Black Dollar Recycling

Want better schools, resources, and services in your neighborhood? The first step is supporting businesses that are owned by people who look like you. Studies show that the lack of cooperative economics is killing the Black community — and keeping others smiling all the way to the bank. Here's how to move past fault and toward change.

Economically, Black people have rarely been in better shape. According to a 2015 Nielsen report, the percentage of African-Americans earning more than $50,000 a year increased from 30 to 36 percent from 2005 to 2013, and those earning more than $75,000 increased from 15 to 20 percent. Based on a 2015 report from the University of Georgia’s Selig Center for Economic Growth, that growth has translated to $1.2 trillion in annual buying power for Blacks (for context, that number rivals the gross domestic product of countries such as Australia and Spain).

But the same study shows the average Black dollar lasts only hours within our community, and that lack of reinvestment—i.c., not supporting Black-owned banks and businesses — has bolstered the wealth gap between us and other ethnicities. Staying “community poor” is a choice. We can change our collective financial standing by following the successful models of other racial groups and directing spending into our own pockets via investing in African-American-owned companies, venture capital and private equity firms and high-growth entrepreneurship opportunities. Below, we take a look at the steps to radically change our economic ecosystem.

EBONY spoke with Steven Rogers, the MBA Class of 1957 Senior Lecturer of Business Administration at the Harvard Business School and author of Entrepreneurial Finance: Finance and Business Strategies for the Serious Entrepreneur, about the state of the Black Economy.

Photo of Steven S. Rogers
How do we define the African-American consumer market?

That’s how much money African-Americans are spending on consumer products and other services throughout the country. You have more than 37 million Black people in America spending basically $1 trillion in value annually. Where is most of the money going?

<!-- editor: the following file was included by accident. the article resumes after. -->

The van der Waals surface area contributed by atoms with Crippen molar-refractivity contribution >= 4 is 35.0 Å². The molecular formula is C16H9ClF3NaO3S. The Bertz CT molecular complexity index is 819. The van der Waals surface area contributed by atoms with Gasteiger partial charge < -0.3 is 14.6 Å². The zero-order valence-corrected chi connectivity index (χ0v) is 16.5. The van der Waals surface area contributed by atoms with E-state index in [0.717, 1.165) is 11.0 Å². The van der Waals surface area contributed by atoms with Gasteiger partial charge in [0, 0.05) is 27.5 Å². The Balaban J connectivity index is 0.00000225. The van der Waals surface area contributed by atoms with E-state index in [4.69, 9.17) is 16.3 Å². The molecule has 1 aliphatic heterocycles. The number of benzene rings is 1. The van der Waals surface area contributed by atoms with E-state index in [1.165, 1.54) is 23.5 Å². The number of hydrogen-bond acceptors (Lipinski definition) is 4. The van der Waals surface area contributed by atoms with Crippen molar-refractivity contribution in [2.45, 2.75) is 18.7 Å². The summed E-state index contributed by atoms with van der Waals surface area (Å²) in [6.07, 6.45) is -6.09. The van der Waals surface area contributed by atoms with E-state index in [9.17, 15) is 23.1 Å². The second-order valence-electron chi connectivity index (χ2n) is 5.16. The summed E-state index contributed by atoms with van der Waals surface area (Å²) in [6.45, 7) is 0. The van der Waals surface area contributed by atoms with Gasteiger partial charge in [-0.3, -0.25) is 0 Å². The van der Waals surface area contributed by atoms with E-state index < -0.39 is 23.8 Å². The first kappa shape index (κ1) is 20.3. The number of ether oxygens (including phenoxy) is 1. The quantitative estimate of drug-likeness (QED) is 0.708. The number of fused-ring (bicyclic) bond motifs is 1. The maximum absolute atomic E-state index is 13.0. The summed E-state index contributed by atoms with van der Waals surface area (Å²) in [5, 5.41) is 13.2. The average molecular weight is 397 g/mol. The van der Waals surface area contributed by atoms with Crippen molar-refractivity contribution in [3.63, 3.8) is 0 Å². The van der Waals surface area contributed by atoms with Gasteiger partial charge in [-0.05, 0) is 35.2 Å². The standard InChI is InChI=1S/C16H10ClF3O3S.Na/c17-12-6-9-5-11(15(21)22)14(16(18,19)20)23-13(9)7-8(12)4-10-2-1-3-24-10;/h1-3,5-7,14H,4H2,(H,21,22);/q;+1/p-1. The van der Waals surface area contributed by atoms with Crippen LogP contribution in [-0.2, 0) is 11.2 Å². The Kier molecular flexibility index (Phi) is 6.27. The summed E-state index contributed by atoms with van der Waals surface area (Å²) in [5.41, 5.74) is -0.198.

Unfortunately, [it’s spent] with almost anybody and everybody who doesn’t look like us. It goes into the hands of non-African-Americans who do not necessarily have an interest in employing Black people, buying products or services from our companies, investing their money in Black-owned banks that provide financial services to Black people or making charitable donations to HBCUs.

How did this cycle begin?

There was research by a Dartmouth professor in 1998 that showed the loan rejection rates for Blacks were twice as high as those for Whites with a similar kind of credit. The issues include everything from the lack of access to capital to historically working for free … it’s created a legacy where other groups see us as merely consumers or laborers because we don’t have the financial means to create our own institutions.

What kinds of institutions should Blacks look to create?

We must focus on owning large-scale media companies, financial services firms, private equity firms, hedge funds, investment banks and construction firms. These types of businesses employ millions of people and create wealth. Fair access to ownership has been denied to us because generations of our [ancestors] worked for free for more than 250 years [while other groups created wealth]. This free labor helped build America into the strongest economic country in the world, but none of the money from that labor went into the bank accounts of Black people.

How do we start to jump-start this type of enterprise building?

The key to a healthy, vibrant Black community is entrepreneurship, and then more of those companies must grow. We need more enterprises to move out of the small-business category and into the middle-market business category, which is defined as companies with at least $50 million of annual revenue. Entrepreneurs must target sectors with exponential growth potential to create jobs and wealth for themselves, investors and possibly even employees. Two Black-owned companies that experienced growth and are now middle market-sized companies are Loop Capital, an investment bank owned by Jim Reynolds, and Ariel Investments, owned by John Rogers Jr.

There’s also the concern about successful African-American entrepreneurs selling their brands. What are your thoughts?

I believe entrepreneurs should sell their companies if they believe it’s the right thing to do. I would rather see a Black entrepreneur sell his or her enterprise, make millions of dollars and use it to invest in the community. Sheila Johnson, the co-founder of BET, made millions from selling. She has used the money to start new businesses, invest in other opportunities and make philanthropic donations that benefit the race. The monetization of a Black-owned company is not necessarily bad for the Black community.

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